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Sleep Benefits and Sleep Deprivation Risks

Healthy sleeping habits could lower the risk of heart failure, study finds

Being vigilant about a nighttime routine can be incredibly beneficial for consumers’ heart health

Recent studies have highlighted the ways that poor sleeping habits can negatively affect consumers’ heart health. Now, a new study conducted by researchers from the American Heart Association has found the inverse to be true: healthy sleeping habits can be good for consumers’ hearts. 

According to their findings, consumers with solid sleep routines lowered their risk of heart failure by more than 40 percent compared to those who had inconsistent nighttime habits. 

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    Researchers find way to help reduce stress and encourage healthy sleep

    Testing of a chemical called octacosanol shows positive signs

    Life is full of various stresses that can ultimately lead consumers to lose some sleep. Unfortunately, when these stresses aren’t handled properly, they can lead to health problems and diseases such as obesity, cardiovascular disease, depression, and anxiety.

    But researchers at a Japanese sleep institute say they may have found a way to relieve stress and help ensure that consumers sleep soundly. Study leaders Mahesh K. Kaushik and Yoshihiro Urade found that consuming octacosanol – which is found in many everyday foods such as sugarcane, rice bran, and wheat germ oil – helped reduced stress in mice models and return them to normal sleeping patterns.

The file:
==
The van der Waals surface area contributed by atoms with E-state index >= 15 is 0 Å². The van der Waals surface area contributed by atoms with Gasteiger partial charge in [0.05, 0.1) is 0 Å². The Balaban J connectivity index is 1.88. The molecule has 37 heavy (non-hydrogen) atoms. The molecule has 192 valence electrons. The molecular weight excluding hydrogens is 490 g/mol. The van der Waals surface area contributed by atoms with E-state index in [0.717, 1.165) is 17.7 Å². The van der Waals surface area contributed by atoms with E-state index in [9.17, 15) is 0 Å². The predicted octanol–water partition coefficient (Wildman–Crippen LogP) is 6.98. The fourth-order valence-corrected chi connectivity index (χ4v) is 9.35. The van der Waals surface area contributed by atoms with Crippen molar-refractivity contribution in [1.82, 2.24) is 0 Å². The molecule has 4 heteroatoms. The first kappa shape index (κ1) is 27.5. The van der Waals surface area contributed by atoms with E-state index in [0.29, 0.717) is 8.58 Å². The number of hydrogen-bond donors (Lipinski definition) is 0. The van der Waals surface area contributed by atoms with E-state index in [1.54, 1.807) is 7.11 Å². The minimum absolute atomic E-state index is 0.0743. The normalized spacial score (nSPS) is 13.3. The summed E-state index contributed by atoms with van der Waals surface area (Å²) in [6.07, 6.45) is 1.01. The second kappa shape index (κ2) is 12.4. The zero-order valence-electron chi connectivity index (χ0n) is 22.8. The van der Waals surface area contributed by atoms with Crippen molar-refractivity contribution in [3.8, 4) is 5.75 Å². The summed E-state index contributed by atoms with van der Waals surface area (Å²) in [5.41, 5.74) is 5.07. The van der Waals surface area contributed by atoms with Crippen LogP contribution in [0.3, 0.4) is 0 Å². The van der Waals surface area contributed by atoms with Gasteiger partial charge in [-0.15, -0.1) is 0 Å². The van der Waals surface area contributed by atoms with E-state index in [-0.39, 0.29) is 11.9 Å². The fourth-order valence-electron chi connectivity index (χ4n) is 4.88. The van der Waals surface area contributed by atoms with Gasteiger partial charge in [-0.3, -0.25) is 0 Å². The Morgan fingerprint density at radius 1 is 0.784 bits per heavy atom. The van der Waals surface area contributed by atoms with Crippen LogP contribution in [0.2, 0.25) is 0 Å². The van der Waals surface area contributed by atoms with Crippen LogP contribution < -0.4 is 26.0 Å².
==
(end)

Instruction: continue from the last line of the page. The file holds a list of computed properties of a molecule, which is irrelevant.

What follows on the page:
“For the first time, we demonstrated that octacosanol is a potent anti-stress compound with sleep inducing potential,” they said.

    Reducing stress and encouraging sleep

    The study focused on mice who were introduced to new cages before going to sleep to simulate a minor stress, which generally disturbed sleep for up to one hour. After administering octacosanol to these subjects, the researchers found that mice were able to sleep normally.

    Upon further examination, they found that the octacosanol lowered corticosterone levels – which has long been considered a stress marker -- in subjects’ blood plasma. They say that the effect was similar to natural sleep and physiological in nature.